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On 10 August 2016, the government published its response to the recent consultation regarding income tax and the National Insurance contributions (NIC) treatment of termination payments.
The response includes draft legislation due to come into force in April 2018. The government's stated objective is to simplify the rules and avoid manipulation of them by employees and employers.
So if things remain the same at the end of the consultation process, what's changing?
The government's current position is that, from April 2018:
The distinction between contractual and non-contractual payments in lieu of notice (PILON) will be removed.
This means that all PILONs will be subject to tax and NICs as earnings. The distinction between contractual and non-contractual termination payments will be retained.
Employers will no longer have the option of making a 'damages' payment in respect of an employee's notice period where there is no PILON clause, which can be a useful negotiation in settlement discussions.
All other post-employment payments which would have been treated as earnings if the employee had worked their notice period will be subject to tax and Class 1 NICs.
The government intends that the employee be treated as having worked their notice, regardless of whether that actually happens.
This will include accounting for the cash value of benefits in kind (eg company car, gym membership etc) and any bonuses which would have been received during the notice period.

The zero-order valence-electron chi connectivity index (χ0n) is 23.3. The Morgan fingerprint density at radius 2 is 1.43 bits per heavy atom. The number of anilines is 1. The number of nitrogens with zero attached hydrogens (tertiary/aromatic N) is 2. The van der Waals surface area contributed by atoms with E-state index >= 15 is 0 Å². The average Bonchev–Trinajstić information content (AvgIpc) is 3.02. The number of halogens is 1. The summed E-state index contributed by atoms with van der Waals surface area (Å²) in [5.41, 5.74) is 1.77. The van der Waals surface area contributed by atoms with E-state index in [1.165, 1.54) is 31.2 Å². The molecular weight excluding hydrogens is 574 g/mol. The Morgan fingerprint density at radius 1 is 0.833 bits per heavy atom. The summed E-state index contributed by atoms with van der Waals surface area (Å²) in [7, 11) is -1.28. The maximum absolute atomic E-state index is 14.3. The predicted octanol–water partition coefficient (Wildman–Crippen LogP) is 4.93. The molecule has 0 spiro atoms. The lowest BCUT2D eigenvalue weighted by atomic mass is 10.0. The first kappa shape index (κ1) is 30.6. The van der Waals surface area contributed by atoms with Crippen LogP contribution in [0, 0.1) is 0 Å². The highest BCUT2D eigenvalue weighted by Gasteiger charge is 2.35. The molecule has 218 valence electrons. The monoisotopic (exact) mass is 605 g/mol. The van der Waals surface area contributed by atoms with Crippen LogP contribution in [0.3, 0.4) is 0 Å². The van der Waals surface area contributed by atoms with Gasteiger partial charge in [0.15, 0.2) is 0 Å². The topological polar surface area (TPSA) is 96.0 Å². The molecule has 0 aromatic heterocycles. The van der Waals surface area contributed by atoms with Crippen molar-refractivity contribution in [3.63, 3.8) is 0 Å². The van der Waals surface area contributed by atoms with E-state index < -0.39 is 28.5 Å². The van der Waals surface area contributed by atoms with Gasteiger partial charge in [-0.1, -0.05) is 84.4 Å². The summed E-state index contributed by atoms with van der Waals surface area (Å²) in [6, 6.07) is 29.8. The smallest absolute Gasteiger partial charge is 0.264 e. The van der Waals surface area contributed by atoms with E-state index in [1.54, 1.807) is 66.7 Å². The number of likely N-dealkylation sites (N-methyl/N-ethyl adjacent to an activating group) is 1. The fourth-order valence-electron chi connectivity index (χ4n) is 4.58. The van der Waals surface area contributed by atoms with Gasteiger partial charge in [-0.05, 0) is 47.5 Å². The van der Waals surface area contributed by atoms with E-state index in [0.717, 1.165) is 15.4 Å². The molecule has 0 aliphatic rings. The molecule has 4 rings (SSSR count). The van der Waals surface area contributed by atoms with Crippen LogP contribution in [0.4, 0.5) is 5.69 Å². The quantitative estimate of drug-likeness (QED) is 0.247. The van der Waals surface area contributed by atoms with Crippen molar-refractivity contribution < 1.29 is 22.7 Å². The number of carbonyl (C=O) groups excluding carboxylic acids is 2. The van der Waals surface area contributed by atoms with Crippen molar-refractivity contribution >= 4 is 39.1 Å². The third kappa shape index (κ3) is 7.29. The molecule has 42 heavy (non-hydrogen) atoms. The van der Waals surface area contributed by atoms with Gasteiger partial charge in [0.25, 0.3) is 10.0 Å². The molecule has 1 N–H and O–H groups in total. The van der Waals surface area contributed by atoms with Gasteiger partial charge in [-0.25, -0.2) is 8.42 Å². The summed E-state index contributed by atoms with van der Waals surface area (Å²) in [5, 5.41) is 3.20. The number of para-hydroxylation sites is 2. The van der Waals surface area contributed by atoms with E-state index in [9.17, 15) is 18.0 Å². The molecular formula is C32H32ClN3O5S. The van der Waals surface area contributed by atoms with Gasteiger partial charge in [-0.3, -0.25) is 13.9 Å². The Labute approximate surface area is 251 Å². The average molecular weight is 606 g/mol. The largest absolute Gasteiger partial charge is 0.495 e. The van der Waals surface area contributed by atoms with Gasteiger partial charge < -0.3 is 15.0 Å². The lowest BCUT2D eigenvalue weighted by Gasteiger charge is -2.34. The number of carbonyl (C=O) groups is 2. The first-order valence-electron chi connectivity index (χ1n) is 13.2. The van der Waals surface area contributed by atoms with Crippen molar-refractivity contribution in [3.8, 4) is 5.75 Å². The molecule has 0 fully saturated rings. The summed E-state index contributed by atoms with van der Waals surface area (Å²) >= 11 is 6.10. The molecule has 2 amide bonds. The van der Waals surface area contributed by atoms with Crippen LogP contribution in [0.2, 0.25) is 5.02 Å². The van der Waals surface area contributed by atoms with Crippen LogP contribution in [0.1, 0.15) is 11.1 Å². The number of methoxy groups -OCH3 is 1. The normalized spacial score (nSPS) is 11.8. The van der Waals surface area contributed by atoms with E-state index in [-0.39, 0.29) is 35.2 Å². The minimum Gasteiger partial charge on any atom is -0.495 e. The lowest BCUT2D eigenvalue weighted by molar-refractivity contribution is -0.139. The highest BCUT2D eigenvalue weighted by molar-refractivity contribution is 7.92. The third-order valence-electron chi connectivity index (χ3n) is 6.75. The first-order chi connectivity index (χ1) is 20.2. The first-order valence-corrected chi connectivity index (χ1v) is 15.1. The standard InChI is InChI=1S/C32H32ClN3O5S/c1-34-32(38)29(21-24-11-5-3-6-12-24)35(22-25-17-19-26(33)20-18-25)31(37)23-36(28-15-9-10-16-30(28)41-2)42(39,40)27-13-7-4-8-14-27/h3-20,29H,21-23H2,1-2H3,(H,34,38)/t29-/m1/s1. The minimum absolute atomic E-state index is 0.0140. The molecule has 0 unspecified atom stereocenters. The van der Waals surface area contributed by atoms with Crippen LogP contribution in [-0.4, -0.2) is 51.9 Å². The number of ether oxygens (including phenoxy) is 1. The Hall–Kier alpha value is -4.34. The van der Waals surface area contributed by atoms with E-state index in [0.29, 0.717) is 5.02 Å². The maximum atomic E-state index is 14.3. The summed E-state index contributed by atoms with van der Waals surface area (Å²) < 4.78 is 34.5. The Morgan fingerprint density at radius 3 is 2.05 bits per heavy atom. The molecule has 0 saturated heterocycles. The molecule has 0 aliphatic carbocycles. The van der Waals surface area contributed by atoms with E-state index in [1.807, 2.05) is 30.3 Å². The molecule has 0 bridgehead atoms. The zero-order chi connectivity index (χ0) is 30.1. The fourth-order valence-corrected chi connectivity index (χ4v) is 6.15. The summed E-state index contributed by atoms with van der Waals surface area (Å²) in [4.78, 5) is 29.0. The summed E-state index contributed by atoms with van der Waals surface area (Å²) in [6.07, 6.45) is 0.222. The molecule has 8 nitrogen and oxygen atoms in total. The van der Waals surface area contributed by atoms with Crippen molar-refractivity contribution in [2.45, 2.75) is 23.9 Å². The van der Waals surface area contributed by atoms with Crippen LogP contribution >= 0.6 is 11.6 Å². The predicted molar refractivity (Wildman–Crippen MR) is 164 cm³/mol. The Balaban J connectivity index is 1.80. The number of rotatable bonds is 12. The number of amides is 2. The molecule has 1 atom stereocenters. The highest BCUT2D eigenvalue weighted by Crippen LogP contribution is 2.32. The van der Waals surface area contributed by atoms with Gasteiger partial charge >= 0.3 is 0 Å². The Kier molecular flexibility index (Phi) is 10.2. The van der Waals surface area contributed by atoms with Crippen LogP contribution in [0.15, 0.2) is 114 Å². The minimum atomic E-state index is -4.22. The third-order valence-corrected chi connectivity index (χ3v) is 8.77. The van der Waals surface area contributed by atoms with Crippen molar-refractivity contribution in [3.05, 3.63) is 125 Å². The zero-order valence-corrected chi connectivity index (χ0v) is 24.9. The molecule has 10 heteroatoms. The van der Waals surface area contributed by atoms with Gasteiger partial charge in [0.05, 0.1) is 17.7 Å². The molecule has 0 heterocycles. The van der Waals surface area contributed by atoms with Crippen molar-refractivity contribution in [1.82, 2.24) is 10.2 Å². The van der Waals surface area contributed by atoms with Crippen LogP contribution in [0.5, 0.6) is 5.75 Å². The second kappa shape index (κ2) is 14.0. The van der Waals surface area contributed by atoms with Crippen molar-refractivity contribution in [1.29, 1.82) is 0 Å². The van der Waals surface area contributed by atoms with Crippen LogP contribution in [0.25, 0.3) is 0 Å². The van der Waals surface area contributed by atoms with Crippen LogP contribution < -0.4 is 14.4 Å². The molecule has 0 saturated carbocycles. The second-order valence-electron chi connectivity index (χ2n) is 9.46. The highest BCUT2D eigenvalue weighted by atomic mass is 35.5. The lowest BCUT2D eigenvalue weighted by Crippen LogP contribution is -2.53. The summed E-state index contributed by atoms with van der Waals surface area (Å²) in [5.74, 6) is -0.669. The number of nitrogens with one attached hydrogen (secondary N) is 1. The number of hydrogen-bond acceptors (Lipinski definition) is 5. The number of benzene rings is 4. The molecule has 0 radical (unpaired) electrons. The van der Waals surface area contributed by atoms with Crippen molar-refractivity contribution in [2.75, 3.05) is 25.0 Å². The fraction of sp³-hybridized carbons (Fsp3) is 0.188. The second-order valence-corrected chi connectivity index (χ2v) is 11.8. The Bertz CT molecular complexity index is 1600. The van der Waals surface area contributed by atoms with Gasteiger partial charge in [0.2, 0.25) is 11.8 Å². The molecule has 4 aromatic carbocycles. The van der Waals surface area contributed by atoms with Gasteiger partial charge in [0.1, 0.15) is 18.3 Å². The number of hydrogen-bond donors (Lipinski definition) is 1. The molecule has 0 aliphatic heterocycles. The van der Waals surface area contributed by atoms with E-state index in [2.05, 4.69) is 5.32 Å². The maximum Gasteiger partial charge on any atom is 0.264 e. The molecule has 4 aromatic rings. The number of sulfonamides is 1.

The draft legislation defines 'bonus' widely as 'commission, incentive or anything similar'.
The £30,000 exemption for payments relating directly to the termination of employment will be retained.
The rules for income tax and employer NICs will be aligned.
This will mean that employer NICs are now payable on termination payments above £30,000.
However, there will be no change to employee NICs so an unlimited employee NIC exemption will continue in respect of termination payments.
The legislation will confirm that the exemption which is available for payments made in respect of ;disability or injury' do not extend to injured feelings.
For the tax exemption to apply, an injury or disability of a physical or psychological nature that is sufficient to prevent the employee from performing their role will be required.
Foreign service relief will be abolished, except in relation to seafarers.
So, what does it all mean?
In its response, the government heavily focuses on the desire to simplify the rules, make them fairer and prevent manipulation. It remains to be seen whether the reforms will meet these stated objectives, and whether there will be other ramifications once the consultation is over.
It is possible, as envisaged in the response, that the additional cost of employer NICs will mean that payments over £30,000 become less common. In addition, as there will no longer be any distinction between contractual and non-contractual PILONs, there may be no benefit in leaving PILON clauses out of contracts of employment.
In respect of the treatment of bonuses, we note some scope for uncertainty about what would have been earned during the notice period. It is possible that the reforms will necessitate changes to bonus and incentive scheme wording, but this will only become clear when the consultation process is over and the final draft of the regulations is available.
The government has invited further input into the consultation and draft legislation. The consultation closes on 5 October 2016.